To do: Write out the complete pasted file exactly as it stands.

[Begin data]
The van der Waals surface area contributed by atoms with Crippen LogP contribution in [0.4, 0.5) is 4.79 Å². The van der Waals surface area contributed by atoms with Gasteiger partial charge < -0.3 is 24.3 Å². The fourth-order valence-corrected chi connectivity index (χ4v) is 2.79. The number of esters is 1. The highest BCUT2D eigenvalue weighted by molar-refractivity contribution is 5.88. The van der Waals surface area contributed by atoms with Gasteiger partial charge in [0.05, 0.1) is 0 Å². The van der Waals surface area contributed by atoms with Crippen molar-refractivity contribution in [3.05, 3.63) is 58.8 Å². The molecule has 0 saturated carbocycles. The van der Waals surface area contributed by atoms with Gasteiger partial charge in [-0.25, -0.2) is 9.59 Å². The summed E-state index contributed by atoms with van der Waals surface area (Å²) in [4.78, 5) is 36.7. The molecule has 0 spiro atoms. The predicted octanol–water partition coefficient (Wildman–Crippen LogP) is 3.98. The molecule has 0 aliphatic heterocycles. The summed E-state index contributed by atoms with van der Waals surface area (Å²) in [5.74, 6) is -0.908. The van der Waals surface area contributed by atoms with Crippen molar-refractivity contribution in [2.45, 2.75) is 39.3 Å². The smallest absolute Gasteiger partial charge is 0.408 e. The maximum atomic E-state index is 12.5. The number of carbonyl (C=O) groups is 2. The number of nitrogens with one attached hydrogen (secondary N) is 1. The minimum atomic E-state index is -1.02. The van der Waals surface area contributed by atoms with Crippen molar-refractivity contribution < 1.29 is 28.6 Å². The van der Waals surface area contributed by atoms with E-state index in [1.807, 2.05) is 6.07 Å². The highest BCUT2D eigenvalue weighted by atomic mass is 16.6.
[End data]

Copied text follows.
The van der Waals surface area contributed by atoms with Crippen LogP contribution in [0.4, 0.5) is 4.79 Å². The van der Waals surface area contributed by atoms with Gasteiger partial charge < -0.3 is 24.3 Å². The fourth-order valence-corrected chi connectivity index (χ4v) is 2.79. The number of esters is 1. The highest BCUT2D eigenvalue weighted by molar-refractivity contribution is 5.88. The van der Waals surface area contributed by atoms with Gasteiger partial charge in [0.05, 0.1) is 0 Å². The van der Waals surface area contributed by atoms with Crippen molar-refractivity contribution in [3.05, 3.63) is 58.8 Å². The molecule has 0 saturated carbocycles. The van der Waals surface area contributed by atoms with Gasteiger partial charge in [-0.25, -0.2) is 9.59 Å². The summed E-state index contributed by atoms with van der Waals surface area (Å²) in [4.78, 5) is 36.7. The molecule has 0 spiro atoms. The predicted octanol–water partition coefficient (Wildman–Crippen LogP) is 3.98. The molecule has 0 aliphatic heterocycles. The summed E-state index contributed by atoms with van der Waals surface area (Å²) in [5.74, 6) is -0.908. The van der Waals surface area contributed by atoms with Crippen molar-refractivity contribution in [2.45, 2.75) is 39.3 Å². The smallest absolute Gasteiger partial charge is 0.408 e. The maximum atomic E-state index is 12.5. The number of carbonyl (C=O) groups is 2. The number of nitrogens with one attached hydrogen (secondary N) is 1. The minimum atomic E-state index is -1.02. The van der Waals surface area contributed by atoms with Crippen molar-refractivity contribution < 1.29 is 28.6 Å². The van der Waals surface area contributed by atoms with E-state index in [1.807, 2.05) is 6.07 Å². The highest BCUT2D eigenvalue weighted by atomic mass is 16.6.